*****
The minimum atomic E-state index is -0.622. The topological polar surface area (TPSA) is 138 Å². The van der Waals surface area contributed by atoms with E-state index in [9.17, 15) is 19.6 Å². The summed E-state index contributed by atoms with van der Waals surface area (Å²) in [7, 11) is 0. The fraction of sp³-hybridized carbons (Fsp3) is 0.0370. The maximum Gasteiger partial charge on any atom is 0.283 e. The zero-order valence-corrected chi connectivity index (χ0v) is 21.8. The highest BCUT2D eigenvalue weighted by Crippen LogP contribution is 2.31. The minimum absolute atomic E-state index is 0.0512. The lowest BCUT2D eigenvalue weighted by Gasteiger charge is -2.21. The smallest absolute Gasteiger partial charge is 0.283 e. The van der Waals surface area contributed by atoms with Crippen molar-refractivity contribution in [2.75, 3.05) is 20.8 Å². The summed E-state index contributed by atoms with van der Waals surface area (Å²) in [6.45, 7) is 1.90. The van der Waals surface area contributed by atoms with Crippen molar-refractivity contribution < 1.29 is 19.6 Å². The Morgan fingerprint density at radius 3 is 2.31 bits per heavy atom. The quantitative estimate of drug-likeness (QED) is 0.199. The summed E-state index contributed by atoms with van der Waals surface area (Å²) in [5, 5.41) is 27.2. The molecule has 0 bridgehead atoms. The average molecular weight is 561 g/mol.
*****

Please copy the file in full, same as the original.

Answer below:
The minimum atomic E-state index is -0.622. The topological polar surface area (TPSA) is 138 Å². The van der Waals surface area contributed by atoms with E-state index in [9.17, 15) is 19.6 Å². The summed E-state index contributed by atoms with van der Waals surface area (Å²) in [7, 11) is 0. The fraction of sp³-hybridized carbons (Fsp3) is 0.0370. The maximum Gasteiger partial charge on any atom is 0.283 e. The zero-order valence-corrected chi connectivity index (χ0v) is 21.8. The highest BCUT2D eigenvalue weighted by Crippen LogP contribution is 2.31. The minimum absolute atomic E-state index is 0.0512. The lowest BCUT2D eigenvalue weighted by Gasteiger charge is -2.21. The smallest absolute Gasteiger partial charge is 0.283 e. The van der Waals surface area contributed by atoms with Crippen molar-refractivity contribution in [2.75, 3.05) is 20.8 Å². The summed E-state index contributed by atoms with van der Waals surface area (Å²) in [6.45, 7) is 1.90. The van der Waals surface area contributed by atoms with Crippen molar-refractivity contribution < 1.29 is 19.6 Å². The Morgan fingerprint density at radius 3 is 2.31 bits per heavy atom. The quantitative estimate of drug-likeness (QED) is 0.199. The summed E-state index contributed by atoms with van der Waals surface area (Å²) in [5, 5.41) is 27.2. The molecule has 0 bridgehead atoms. The average molecular weight is 561 g/mol.